Quantum computing research is expanding, and now an international collaboration aims to bring quantum key distribution -- QKD -- into the realm of mobile device security.
The University of Bristol, Cambridge, Griffith University in Queensland and Xi’an Jiaotong University in China are developing the application of quantum cryptography laws to try and make the secure sending of messages from one location to another commercial.
Quantum cryptography depends on physics rather than mathematics. Messages can be sent using keys generated using photons -- tiny packets of light -- instead of mathematical codes, which renders the chance of cracking communication streams almost impossible.
However, the equipment required to use quantum cryptography is found in laboratories rather than households. Some companies offer this type of encryption, which interests governmental and military groups, but in order for it to work, the transmitter and receiver have to be carefully aligned at each end so attempts to modify communication threads can be detected.
The research teams believe that they can circumvent this problem, making it possible for our handheld devices to be securely encrypted in the future.
A new technique only requires one of the parties to have a set of quantum cryptography gear. As our mobile devices wouldn't be able to handle the normal procedure, one party ("Alice") creates the photons and then sends them down a standard optical fiber -- where it reaches the other location ("Bob"). The photons are then modified by Bob with information and sent back to Alice. Essentially, QKD has been given a client-server architecture.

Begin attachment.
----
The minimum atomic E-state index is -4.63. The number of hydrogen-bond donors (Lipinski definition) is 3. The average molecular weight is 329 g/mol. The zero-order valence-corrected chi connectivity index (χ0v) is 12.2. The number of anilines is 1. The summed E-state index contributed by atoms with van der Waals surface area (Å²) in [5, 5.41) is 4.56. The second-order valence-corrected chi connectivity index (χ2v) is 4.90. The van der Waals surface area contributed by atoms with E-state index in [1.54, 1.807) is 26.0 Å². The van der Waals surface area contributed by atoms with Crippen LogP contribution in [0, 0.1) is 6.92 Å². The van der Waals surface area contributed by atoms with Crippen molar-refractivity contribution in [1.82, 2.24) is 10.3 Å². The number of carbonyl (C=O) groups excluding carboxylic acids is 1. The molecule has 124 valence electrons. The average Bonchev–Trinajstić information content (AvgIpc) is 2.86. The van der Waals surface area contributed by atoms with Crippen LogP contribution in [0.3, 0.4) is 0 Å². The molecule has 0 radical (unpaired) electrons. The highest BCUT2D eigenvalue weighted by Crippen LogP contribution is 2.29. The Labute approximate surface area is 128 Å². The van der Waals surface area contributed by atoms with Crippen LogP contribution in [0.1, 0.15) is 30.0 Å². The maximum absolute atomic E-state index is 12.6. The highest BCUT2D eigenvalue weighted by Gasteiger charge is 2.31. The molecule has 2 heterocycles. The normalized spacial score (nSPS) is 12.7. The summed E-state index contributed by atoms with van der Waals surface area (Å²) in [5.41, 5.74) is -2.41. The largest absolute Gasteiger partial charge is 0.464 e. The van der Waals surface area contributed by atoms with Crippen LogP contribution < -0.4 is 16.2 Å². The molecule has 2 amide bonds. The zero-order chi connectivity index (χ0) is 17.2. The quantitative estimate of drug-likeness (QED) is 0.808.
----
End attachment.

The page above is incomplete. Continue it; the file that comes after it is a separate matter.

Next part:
To get around the equipment alignment issue, a robust quantum key distribution set has also been developed, described on MIT's Arxiv Blog:
"Instead Alice and Bob make measurements in random directions and then publish the list of directions for anyone to see. Only those measurements that happened to be aligned contribute to the code."
The new technique is called "reference frame independent quantum key distribution" or rfiQKD.
The researchers say that "the results signiﬁcantly broaden the operating potential for QKD outside of the laboratory and pave the way for quantum enhanced security for the general public with handheld mobile devices."
The research is published on Arxiv (.pdf).
Via: The RegisterImage credit: Flickr
This post was originally published on Smartplanet.com